small goats

Discussion in 'Goats' started by Bubbas Boys, Jan 8, 2018.

  1. Bubbas Boys

    Bubbas Boys Well-Known Member

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    We have been kidding for a few years now and every kid goat we have had has been undersized... We are wondering about coccidia but not sure. We do pull them and bottle feed. Question is, will leaving them on mom help, and what is best plan for using the corid for prevention??. Thanks.
     
  2. happy hermits

    happy hermits Active Member

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    We also take our kids from mothers every year. I do us Corid as a prevenative measure .I give it to the babies once a month after they are 6 to 8 weeks old. I also wash all the watering buckets and tubs with Corid once a week. By the time winter comes they are bigger and do not have such a problem. I hope this helps.
     
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  3. mzgarden

    mzgarden Well-Known Member

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    I use Toltrazuril (Baycox) to prevent coccidiosis. One dose every 21 days. None of our kids have been small in size.
     
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  4. Jcran

    Jcran Well-Known Member

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    What dose do you give?
     
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  5. mzgarden

    mzgarden Well-Known Member

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    The dosage I use for Toltrazuril (Baycox) is 1 ml per 5# every 21 days as preventive. If I actually have a fecal come back with coccid infection, I treat using the same dose 10 days apart. With bottle babies it's super easy - add it to their bottle. I have two just under 6 months - the one sucks it right out of the drench gun like it was candy, the other accepts it without a fight. DiMethox was always such a fight because it tastes nasty - 5 days in a row and after the first dose, they saw me coming.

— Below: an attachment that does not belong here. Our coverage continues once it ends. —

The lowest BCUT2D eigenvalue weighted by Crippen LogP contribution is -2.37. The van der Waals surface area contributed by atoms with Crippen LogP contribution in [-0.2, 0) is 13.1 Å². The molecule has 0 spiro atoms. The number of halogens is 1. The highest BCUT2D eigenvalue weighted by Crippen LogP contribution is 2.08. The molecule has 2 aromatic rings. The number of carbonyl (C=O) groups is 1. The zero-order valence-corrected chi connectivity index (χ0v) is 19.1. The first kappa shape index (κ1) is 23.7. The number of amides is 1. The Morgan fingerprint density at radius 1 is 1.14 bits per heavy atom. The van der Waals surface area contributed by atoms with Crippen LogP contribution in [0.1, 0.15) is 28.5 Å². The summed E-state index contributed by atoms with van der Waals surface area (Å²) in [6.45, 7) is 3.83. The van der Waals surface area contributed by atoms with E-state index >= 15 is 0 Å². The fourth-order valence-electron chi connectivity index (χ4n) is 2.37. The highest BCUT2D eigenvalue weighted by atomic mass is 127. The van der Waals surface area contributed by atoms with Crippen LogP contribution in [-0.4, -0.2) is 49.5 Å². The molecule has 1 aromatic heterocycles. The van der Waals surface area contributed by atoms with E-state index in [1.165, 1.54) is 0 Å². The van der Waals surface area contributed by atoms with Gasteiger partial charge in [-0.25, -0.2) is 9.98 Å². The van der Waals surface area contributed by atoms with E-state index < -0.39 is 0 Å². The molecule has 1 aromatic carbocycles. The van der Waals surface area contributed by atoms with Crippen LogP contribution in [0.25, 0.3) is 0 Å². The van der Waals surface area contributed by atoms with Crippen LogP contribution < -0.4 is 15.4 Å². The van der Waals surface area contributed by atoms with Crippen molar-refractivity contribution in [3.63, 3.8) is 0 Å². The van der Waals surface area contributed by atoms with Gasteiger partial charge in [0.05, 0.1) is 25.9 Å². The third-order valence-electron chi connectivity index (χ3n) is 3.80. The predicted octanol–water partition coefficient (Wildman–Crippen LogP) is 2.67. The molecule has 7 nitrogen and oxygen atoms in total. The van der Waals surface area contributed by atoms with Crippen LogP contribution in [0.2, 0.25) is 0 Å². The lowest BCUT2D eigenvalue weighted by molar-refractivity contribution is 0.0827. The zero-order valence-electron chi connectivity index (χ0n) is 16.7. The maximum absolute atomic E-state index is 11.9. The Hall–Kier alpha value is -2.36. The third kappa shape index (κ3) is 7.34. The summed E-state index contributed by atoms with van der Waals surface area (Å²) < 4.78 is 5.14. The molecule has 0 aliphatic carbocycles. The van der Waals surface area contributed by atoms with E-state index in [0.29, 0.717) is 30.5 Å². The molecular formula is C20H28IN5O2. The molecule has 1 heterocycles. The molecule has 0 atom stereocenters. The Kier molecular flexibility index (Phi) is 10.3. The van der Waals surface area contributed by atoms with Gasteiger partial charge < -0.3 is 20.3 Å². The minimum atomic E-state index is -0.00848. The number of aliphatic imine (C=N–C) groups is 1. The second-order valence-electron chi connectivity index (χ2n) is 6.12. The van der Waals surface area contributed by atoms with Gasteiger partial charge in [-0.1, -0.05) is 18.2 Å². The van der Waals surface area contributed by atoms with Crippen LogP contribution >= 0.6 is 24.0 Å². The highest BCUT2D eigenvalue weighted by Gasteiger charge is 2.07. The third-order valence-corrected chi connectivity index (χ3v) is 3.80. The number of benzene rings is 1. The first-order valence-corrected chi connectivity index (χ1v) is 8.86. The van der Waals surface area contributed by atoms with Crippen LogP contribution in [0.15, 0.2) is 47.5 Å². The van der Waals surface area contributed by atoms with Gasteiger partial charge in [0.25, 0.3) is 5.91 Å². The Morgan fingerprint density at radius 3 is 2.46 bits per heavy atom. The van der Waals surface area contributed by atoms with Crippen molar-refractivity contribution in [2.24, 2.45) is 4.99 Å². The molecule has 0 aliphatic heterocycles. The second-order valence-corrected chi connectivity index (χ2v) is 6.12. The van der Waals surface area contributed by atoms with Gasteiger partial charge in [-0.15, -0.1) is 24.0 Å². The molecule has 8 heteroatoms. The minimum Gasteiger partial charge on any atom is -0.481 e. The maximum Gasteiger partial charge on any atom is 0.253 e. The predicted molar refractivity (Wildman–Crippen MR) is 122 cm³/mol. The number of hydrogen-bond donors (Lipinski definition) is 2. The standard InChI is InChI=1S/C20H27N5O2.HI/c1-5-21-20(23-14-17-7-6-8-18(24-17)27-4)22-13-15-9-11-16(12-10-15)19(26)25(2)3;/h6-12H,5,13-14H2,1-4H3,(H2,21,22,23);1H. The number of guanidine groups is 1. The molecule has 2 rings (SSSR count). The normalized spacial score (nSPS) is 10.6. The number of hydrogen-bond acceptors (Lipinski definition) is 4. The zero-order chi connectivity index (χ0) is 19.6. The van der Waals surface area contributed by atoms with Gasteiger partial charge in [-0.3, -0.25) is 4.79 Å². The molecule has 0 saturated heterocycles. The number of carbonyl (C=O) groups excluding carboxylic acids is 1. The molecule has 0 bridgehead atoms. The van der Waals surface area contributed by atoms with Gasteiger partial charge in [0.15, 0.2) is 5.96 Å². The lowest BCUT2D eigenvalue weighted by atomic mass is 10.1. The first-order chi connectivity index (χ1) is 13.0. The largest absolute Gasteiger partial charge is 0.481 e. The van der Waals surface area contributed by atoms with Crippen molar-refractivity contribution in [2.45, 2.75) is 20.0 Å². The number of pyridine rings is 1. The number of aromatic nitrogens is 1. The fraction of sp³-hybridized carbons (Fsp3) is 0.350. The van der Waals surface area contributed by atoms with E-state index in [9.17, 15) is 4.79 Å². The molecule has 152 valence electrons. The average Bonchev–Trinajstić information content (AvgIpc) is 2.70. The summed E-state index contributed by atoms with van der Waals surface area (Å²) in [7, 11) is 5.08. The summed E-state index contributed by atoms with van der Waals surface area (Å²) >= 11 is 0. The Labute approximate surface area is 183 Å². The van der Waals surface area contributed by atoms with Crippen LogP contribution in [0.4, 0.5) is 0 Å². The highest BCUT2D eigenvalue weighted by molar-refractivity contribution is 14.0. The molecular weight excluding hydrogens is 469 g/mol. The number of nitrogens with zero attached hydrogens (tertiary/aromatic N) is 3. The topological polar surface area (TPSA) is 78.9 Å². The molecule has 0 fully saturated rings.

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  6. boerboy

    boerboy Beginner Part-time Farmer

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    What is the meat withdrawal period? Some websites state that it is 42 days.
     
  7. mzgarden

    mzgarden Well-Known Member

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    Ahh, I don't know. I raise dairy.
     
  8. boerboy

    boerboy Beginner Part-time Farmer

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    2016: The wethers were around 80# at eight months.
    2017: The wethers were around 100# at eight months.
    The differences I am aware of are
    (1) Good Winter (very cold, with four rounds of snow and some ice)
    (2) Copper bolus at 3 months
    (3) Seleneium/VitE gel monthly
    (4) at 2 months they were put in a pasture (3 acres) that were without goats for four months.

    In case it helps the OP ...

    Coccidiosis prevention thorugh corid/sulfameth certainly works... but something I will get in to only if there is no other way :(
     
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  9. DaveyBeardy

    DaveyBeardy New Member

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    Greetings,